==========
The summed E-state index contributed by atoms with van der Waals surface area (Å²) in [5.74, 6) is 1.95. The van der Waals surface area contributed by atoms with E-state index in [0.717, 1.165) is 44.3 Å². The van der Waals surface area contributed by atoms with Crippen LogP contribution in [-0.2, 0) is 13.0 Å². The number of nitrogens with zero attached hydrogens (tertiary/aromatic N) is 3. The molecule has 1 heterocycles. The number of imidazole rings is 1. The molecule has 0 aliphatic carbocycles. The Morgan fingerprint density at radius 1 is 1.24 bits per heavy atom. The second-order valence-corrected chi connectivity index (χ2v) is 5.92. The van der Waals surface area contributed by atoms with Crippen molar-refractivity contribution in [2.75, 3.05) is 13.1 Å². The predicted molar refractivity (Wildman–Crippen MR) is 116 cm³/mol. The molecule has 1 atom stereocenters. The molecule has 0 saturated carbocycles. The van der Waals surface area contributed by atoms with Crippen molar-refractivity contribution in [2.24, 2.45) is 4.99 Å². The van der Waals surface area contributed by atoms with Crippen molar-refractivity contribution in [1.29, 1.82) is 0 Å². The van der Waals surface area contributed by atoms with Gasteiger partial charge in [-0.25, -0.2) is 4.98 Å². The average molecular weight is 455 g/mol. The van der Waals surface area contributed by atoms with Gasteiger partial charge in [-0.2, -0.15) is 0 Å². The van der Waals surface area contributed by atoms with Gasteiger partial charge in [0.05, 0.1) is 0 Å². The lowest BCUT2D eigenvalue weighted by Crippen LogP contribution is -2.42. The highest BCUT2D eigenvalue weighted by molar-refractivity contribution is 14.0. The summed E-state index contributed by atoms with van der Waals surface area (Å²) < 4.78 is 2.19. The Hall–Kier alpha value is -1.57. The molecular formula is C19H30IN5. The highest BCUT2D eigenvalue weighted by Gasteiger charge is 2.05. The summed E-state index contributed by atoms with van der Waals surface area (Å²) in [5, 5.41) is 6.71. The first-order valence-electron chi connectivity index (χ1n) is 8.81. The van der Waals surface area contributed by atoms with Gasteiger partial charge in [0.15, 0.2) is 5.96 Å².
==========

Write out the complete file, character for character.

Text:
The summed E-state index contributed by atoms with van der Waals surface area (Å²) in [5.74, 6) is 1.95. The van der Waals surface area contributed by atoms with E-state index in [0.717, 1.165) is 44.3 Å². The van der Waals surface area contributed by atoms with Crippen LogP contribution in [-0.2, 0) is 13.0 Å². The number of nitrogens with zero attached hydrogens (tertiary/aromatic N) is 3. The molecule has 1 heterocycles. The number of imidazole rings is 1. The molecule has 0 aliphatic carbocycles. The Morgan fingerprint density at radius 1 is 1.24 bits per heavy atom. The second-order valence-corrected chi connectivity index (χ2v) is 5.92. The van der Waals surface area contributed by atoms with Crippen molar-refractivity contribution in [2.75, 3.05) is 13.1 Å². The predicted molar refractivity (Wildman–Crippen MR) is 116 cm³/mol. The molecule has 1 atom stereocenters. The molecule has 0 saturated carbocycles. The van der Waals surface area contributed by atoms with Crippen molar-refractivity contribution in [2.24, 2.45) is 4.99 Å². The van der Waals surface area contributed by atoms with Crippen molar-refractivity contribution in [1.29, 1.82) is 0 Å². The van der Waals surface area contributed by atoms with Gasteiger partial charge in [-0.25, -0.2) is 4.98 Å². The average molecular weight is 455 g/mol. The van der Waals surface area contributed by atoms with Gasteiger partial charge in [-0.2, -0.15) is 0 Å². The van der Waals surface area contributed by atoms with Gasteiger partial charge in [0.05, 0.1) is 0 Å². The lowest BCUT2D eigenvalue weighted by Crippen LogP contribution is -2.42. The highest BCUT2D eigenvalue weighted by molar-refractivity contribution is 14.0. The summed E-state index contributed by atoms with van der Waals surface area (Å²) < 4.78 is 2.19. The Hall–Kier alpha value is -1.57. The molecular formula is C19H30IN5. The highest BCUT2D eigenvalue weighted by Gasteiger charge is 2.05. The summed E-state index contributed by atoms with van der Waals surface area (Å²) in [5, 5.41) is 6.71. The first-order valence-electron chi connectivity index (χ1n) is 8.81. The van der Waals surface area contributed by atoms with Gasteiger partial charge in [0.15, 0.2) is 5.96 Å².